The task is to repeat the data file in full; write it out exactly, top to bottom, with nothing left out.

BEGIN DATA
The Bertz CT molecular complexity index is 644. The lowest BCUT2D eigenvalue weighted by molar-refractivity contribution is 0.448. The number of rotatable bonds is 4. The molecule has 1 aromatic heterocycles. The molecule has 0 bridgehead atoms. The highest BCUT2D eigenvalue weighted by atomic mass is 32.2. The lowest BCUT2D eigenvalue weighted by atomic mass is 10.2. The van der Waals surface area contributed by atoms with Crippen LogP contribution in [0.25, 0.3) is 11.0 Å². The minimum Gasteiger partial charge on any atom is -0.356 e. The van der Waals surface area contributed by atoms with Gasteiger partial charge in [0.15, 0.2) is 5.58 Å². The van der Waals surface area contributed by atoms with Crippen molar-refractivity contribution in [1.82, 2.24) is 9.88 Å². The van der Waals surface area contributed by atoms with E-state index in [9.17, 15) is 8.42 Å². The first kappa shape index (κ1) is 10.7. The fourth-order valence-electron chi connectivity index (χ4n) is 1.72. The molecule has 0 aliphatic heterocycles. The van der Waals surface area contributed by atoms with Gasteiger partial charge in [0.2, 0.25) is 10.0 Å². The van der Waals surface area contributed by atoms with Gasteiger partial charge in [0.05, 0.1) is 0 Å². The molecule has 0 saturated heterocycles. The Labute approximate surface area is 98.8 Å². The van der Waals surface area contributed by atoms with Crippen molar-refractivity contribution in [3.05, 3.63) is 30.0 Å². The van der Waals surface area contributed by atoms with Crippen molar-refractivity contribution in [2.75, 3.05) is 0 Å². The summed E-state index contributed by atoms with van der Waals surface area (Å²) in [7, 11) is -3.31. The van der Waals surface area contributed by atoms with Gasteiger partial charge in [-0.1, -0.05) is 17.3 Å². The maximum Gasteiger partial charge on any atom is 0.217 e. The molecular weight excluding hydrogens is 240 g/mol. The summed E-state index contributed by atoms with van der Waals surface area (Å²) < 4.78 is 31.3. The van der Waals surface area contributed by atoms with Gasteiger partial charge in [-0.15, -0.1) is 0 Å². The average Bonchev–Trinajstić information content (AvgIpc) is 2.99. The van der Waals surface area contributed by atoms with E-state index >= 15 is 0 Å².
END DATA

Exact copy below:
The Bertz CT molecular complexity index is 644. The lowest BCUT2D eigenvalue weighted by molar-refractivity contribution is 0.448. The number of rotatable bonds is 4. The molecule has 1 aromatic heterocycles. The molecule has 0 bridgehead atoms. The highest BCUT2D eigenvalue weighted by atomic mass is 32.2. The lowest BCUT2D eigenvalue weighted by atomic mass is 10.2. The van der Waals surface area contributed by atoms with Crippen LogP contribution in [0.25, 0.3) is 11.0 Å². The minimum Gasteiger partial charge on any atom is -0.356 e. The van der Waals surface area contributed by atoms with Gasteiger partial charge in [0.15, 0.2) is 5.58 Å². The van der Waals surface area contributed by atoms with Crippen molar-refractivity contribution in [1.82, 2.24) is 9.88 Å². The van der Waals surface area contributed by atoms with E-state index in [9.17, 15) is 8.42 Å². The first kappa shape index (κ1) is 10.7. The fourth-order valence-electron chi connectivity index (χ4n) is 1.72. The molecule has 0 aliphatic heterocycles. The van der Waals surface area contributed by atoms with Gasteiger partial charge in [0.2, 0.25) is 10.0 Å². The van der Waals surface area contributed by atoms with Gasteiger partial charge in [0.05, 0.1) is 0 Å². The molecule has 0 saturated heterocycles. The Labute approximate surface area is 98.8 Å². The van der Waals surface area contributed by atoms with Crippen molar-refractivity contribution in [3.05, 3.63) is 30.0 Å². The van der Waals surface area contributed by atoms with Crippen molar-refractivity contribution in [2.75, 3.05) is 0 Å². The summed E-state index contributed by atoms with van der Waals surface area (Å²) in [7, 11) is -3.31. The van der Waals surface area contributed by atoms with Gasteiger partial charge in [-0.1, -0.05) is 17.3 Å². The maximum Gasteiger partial charge on any atom is 0.217 e. The molecular weight excluding hydrogens is 240 g/mol. The summed E-state index contributed by atoms with van der Waals surface area (Å²) < 4.78 is 31.3. The van der Waals surface area contributed by atoms with Gasteiger partial charge in [-0.15, -0.1) is 0 Å². The average Bonchev–Trinajstić information content (AvgIpc) is 2.99. The van der Waals surface area contributed by atoms with E-state index >= 15 is 0 Å².